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Oklahoma Asset Forfeiture Reform Faces Stiff Opposition

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OKLAHOMA CITY (AP) — An Oklahoma legislator who wants to restrict when cash and other assets can be seized from people suspected of dealing drugs — even without a conviction — fears his bill won't be brought up during the legislative session.

The bill by Republican Senator Kyle Loveless of Oklahoma City has been referred to the Senate Judiciary Committee, but Loveless says efforts to reach chairman Senator Anthony Sykes have gone unanswered. He's now asking voters to call Senate leadership and request that the bill be heard.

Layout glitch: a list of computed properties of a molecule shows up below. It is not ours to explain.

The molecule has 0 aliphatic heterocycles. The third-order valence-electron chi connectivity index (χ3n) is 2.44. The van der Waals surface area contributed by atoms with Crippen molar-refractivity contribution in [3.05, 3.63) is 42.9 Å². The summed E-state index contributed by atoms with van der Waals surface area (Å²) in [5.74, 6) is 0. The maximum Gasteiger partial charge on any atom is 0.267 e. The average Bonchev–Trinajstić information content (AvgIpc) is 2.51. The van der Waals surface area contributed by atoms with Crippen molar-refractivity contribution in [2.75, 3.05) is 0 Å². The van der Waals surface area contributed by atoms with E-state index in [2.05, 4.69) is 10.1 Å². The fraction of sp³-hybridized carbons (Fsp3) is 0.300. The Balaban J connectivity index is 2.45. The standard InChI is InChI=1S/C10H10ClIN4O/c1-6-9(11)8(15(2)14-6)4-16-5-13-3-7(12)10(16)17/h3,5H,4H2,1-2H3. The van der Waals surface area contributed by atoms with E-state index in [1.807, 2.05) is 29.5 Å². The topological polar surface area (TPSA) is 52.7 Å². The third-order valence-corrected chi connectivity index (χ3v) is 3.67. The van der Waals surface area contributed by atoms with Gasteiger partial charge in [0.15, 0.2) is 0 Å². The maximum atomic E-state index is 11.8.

The bill would require a conviction of most suspects before their assets are subject to forfeiture.

District Attorney Mike Fields opposes the bill and says it could put millions of dollars for local agencies at risk. Fields says drug-asset forfeiture is important in protecting communities from drug dealers.